LOS LUNAS — There are three more people in Valencia County living free of addiction, thanks to the Adult Drug Court through the 13th Judicial District Court.
Established in 2008, the program is designed to help those who have an addiction deal with their problem while being closely monitored by a team of judicial, probation and clinical professionals.
The program is an alternative to incarceration for first- and second-time offenders who are addicted to drugs or alcohol.
Last month, District Court Judge Lawrence Sanchez met with nearly a dozen program participants, three of who were graduating from the year-long program.
“I want to celebrate when you graduate,” Sanchez said. “It’s heartbreaking when we can’t help.”
Graduate Jude Silva told the judge and his fellow program members he works one day at a time to keep his sobriety, and encouraged them to keep on the path.
Sanchez told Silva he hoped and prayed the man had transformed his life.
“Be free. This is a dark road and people will try to pull you down,” the judge said. “I mean this sincerely and kindly — I don’t want to see you in my courtroom again.”
Even though she didn’t embrace the program at the beginning, Ashley Romero graduated.
“I fought and fought, took six months more than I should have,” Romero said. “If you work hard, the program will push you.”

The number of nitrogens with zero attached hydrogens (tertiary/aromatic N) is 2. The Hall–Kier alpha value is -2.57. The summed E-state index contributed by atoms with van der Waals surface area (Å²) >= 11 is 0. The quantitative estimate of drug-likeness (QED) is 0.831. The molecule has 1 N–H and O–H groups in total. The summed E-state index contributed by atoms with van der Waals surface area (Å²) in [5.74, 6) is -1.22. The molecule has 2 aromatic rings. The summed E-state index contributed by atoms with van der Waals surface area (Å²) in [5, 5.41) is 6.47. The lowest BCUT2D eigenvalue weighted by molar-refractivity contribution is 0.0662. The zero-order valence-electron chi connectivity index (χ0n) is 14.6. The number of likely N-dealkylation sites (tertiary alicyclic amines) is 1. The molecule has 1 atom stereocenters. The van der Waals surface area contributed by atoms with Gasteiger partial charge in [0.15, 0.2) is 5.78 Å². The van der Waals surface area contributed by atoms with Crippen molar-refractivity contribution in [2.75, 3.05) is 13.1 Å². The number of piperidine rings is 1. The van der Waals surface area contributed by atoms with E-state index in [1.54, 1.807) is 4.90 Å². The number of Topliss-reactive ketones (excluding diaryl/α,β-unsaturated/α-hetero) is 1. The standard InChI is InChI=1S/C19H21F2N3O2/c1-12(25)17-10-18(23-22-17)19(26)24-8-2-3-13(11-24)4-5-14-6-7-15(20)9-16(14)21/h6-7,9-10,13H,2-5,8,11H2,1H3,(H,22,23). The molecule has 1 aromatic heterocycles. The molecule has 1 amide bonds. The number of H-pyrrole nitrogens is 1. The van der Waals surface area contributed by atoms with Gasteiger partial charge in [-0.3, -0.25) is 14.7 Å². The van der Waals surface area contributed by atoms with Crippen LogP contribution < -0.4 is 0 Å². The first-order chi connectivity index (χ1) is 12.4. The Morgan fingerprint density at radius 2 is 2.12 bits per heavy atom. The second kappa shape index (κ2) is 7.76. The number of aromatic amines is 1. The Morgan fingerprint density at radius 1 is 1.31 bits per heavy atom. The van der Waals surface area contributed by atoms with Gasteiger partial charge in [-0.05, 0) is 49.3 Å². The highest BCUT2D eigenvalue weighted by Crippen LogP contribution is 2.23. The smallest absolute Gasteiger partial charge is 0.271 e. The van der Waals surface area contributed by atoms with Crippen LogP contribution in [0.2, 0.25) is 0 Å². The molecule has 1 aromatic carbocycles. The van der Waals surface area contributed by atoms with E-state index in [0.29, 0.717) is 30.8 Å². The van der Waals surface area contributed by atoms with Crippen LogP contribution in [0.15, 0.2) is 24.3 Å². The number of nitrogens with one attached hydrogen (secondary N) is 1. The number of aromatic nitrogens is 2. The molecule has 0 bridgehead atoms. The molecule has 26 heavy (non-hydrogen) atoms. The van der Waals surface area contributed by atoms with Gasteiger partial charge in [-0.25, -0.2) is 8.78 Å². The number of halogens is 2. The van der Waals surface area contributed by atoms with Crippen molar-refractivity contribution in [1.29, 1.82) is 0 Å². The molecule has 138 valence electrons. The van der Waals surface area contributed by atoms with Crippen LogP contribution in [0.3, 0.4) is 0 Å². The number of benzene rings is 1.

In contrast to Romero, Michael Lawson finished the program early to start a new job, one Sanchez called a position of trust.
“When you’re so far down that when you look up all you see is rock bottom, that changes you,” Lawson said. “Today, I have my family here, I have an awesome lady in my life.”
Sanchez said he and Lawson had some very open and honest conversations that helped educated the judge on the grip addiction has on people.
“Life has been a roller coaster for you,” Sanchez said. “Keep the faith, fight the good fight and finish the race.”
“I guarantee,” Lawson replied. “First place.”
Belen Police Chief Victor Rodriguez attended the graduation and presented the graduates with their certificates of completion.
Rodriguez said he had a lot of love for drug court because it addresses the underlying issues.
“This takes an incredible amount of commitment. I’ve seen you falter and fall and get back up, maintain your individual commitment,” Rodriguez said.
Being in the drug court program allows people to maintain their life rather than sitting in jail, the chief said.
“You are good people who experienced difficulties, and I applaud each and every one of you for accepting the challenge and believing in yourselves,” he said. “You are a better person for yourself and others.”
Following the graduation, Judge Sanchez said overseeing the adult drug court was one of the hardest things he does.
“Addiction is often hardest on those around the person. They are losing parents, kids, relationships,” he said. “It hurts so much more than just the person.”
As a sentencing alternative, drug court can only be used after someone has been adjudicated, a situation the judge said he wished were different.
“I really wish we have the ability to get people into programs, I wish we had the resources,” Sanchez said. “Every time we meet, I tell them I want to keep focused on their goals and dreams, their accomplishments.
“We can’t give up on people who suffer from addiction. When you do, all that’s left is punishment. The first goal is always treatment. I don’t expect perfection in this program. I expect effort.”